8. ^ Cheng SW, Davies KP, Yung E, Beltran RJ, Yu J, Kalpana GV (May 1999). "c-MYC interacts with INI1/hSNF5 and requires the SWI/SNF complex for transactivation function". Nat. Genet. 22 (1): 102–5.  
  9. ^ a b Mac Partlin M, Homer E, Robinson H, McCormick CJ, Crouch DH, Durant ST, Matheson EC, Hall AG, Gillespie DA, Brown R (February 2003). "Interactions of the DNA mismatch repair proteins MLH1 and MSH2 with c-MYC and MAX". Oncogene 22 (6): 819–25.  
  10. ^ a b c Blackwood EM, Eisenman RN (Mar 1991). "Max: a helix-loop-helix zipper protein that forms a sequence-specific DNA-binding complex with Myc".  
  11. ^ a b c Lee CM, Onésime D, Reddy CD, Dhanasekaran N, Reddy EP (October 2002). "JLP: A scaffolding protein that tethers JNK/p38MAPK signaling modules and transcription factors". Proc. Natl. Acad. Sci. U.S.A. 99 (22): 14189–94.  
  12. ^ a b Billin AN, Eilers AL, Queva C, Ayer DE (December 1999). "Mlx, a novel Max-like BHLHZip protein that interacts with the Max network of transcription factors". J. Biol. Chem. 274 (51): 36344–50.  
  13. ^ a b Gupta K, Anand G, Yin X, Grove L, Prochownik EV (March 1998). "Mmip1: a novel leucine zipper protein that reverses the suppressive effects of Mad family members on c-myc". Oncogene 16 (9): 1149–59.  
  14. ^ a b c Meroni G, Reymond A, Alcalay M, Borsani G, Tanigami A, Tonlorenzi R, Lo Nigro C, Messali S, Zollo M, Ledbetter DH, Brent R, Ballabio A, Carrozzo R (May 1997). "Rox, a novel bHLHZip protein expressed in quiescent cells that heterodimerizes with Max, binds a non-canonical E box and acts as a transcriptional repressor". EMBO J. 16 (10): 2892–906.  
  15. ^ a b Nair SK, Burley SK (January 2003). "X-ray structures of Myc-Max and Mad-Max recognizing DNA. Molecular bases of regulation by proto-oncogenic transcription factors". Cell 112 (2): 193–205.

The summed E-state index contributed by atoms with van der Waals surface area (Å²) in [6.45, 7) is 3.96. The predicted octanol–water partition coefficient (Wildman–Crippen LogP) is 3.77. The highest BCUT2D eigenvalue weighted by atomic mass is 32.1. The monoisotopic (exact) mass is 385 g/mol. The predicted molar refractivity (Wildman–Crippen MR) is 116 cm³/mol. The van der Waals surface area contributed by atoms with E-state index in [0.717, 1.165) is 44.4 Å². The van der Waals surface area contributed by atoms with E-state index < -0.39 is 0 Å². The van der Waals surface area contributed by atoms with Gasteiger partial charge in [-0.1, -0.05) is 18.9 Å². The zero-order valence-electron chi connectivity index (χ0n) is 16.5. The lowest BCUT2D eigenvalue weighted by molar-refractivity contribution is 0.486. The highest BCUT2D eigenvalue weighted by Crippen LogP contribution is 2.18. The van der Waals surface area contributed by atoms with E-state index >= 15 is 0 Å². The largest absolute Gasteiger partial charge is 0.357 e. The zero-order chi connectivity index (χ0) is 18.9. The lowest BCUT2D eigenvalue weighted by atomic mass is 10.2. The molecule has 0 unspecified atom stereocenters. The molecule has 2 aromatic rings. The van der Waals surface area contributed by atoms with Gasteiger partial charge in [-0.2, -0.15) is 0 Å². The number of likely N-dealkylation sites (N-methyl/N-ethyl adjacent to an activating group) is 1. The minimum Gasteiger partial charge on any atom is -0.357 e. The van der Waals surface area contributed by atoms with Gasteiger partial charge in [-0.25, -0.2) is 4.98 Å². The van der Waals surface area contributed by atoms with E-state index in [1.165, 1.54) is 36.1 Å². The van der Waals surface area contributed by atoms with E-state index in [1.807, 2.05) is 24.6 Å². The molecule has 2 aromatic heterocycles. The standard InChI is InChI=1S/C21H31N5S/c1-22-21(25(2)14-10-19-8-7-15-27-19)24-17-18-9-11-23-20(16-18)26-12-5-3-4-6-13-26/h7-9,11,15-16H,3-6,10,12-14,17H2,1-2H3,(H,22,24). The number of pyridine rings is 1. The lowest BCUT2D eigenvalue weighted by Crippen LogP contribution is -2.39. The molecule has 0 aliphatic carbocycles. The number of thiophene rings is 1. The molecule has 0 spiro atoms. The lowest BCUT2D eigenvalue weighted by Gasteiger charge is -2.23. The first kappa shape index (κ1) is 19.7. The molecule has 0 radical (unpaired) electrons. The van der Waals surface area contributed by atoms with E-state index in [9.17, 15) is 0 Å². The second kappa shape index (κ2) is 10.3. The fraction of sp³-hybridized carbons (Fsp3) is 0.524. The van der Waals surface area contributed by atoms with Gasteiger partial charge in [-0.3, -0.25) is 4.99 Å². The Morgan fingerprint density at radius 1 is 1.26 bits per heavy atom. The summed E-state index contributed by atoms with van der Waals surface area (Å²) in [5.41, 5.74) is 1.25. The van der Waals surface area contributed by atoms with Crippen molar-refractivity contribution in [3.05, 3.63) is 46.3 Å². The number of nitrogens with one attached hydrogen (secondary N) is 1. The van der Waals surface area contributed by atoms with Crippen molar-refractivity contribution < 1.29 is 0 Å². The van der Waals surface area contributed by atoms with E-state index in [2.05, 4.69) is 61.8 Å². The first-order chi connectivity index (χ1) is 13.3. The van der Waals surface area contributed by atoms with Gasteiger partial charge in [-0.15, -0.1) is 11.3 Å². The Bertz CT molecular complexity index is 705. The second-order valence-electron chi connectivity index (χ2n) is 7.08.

16. ^ a b c d FitzGerald MJ, Arsura M, Bellas RE, Yang W, Wu M, Chin L, Mann KK, DePinho RA, Sonenshein GE (April 1999). "Differential effects of the widely expressed dMax splice variant of Max on E-box vs initiator element-mediated regulation by c-Myc". Oncogene 18 (15): 2489–98.  
  17. ^ Meroni G, Cairo S, Merla G, Messali S, Brent R, Ballabio A, Reymond A (July 2000). "Mlx, a new Max-like bHLHZip family member: the center stage of a novel transcription factors regulatory pathway?". Oncogene 19 (29): 3266–77.  
  18. ^ Ayer DE, Kretzner L, Eisenman RN (January 1993). "Mad: a heterodimeric partner for Max that antagonizes Myc transcriptional activity". Cell 72 (2): 211–22.  
  19. ^ Rual JF, Venkatesan K, Hao T, Hirozane-Kishikawa T, Dricot A, Li N, Berriz GF, Gibbons FD, Dreze M, Ayivi-Guedehoussou N, Klitgord N, Simon C, Boxem M, Milstein S, Rosenberg J, Goldberg DS, Zhang LV, Wong SL, Franklin G, Li S, Albala JS, Lim J, Fraughton C, Llamosas E, Cevik S, Bex C, Lamesch P, Sikorski RS, Vandenhaute J, Zoghbi HY, Smolyar A, Bosak S, Sequerra R, Doucette-Stamm L, Cusick ME, Hill DE, Roth FP, Vidal M (October 2005). "Towards a proteome-scale map of the human protein-protein interaction network". Nature 437 (7062): 1173–8.  
  20. ^ Gupta MP, Amin CS, Gupta M, Hay N, Zak R (July 1997). "Transcription enhancer factor 1 interacts with a basic helix-loop-helix zipper protein, Max, for positive regulation of cardiac alpha-myosin heavy-chain gene expression". Mol. Cell. Biol. 17 (7): 3924–36.  
  21. ^ Comino-Méndez I, Gracia-Aznárez FJ, Schiavi F, Landa I, Leandro-García LJ, Letón R, Honrado E, Ramos-Medina R, Caronia D, Pita G, Gómez-Graña A, de Cubas AA, Inglada-Pérez L, Maliszewska A, Taschin E, Bobisse S, Pica G, Loli P, Hernández-Lavado R, Díaz JA, Gómez-Morales M, González-Neira A, Roncador G, Rodríguez-Antona C, Benítez J, Mannelli M, Opocher G, Robledo M, Cascón A (July 2011). "Exome sequencing identifies MAX mutations as a cause of hereditary pheochromocytoma". Nat. Genet. 43 (7): 663–7.  
  22. ^ Romero OA, Torres-Diz M, Pros E, Savola S, Gomez A, Moran S, Saez C, Iwakawa R, Villanueva A, Montuenga LM, Kohno T, Yokota J, Sanchez-Cespedes M (Dec 2013). "MAX inactivation in small-cell lung cancer disrupts the MYC-SWI/SNF programs and is synthetic lethal with BRG1.". Cancer Discov. Epub ahead of print.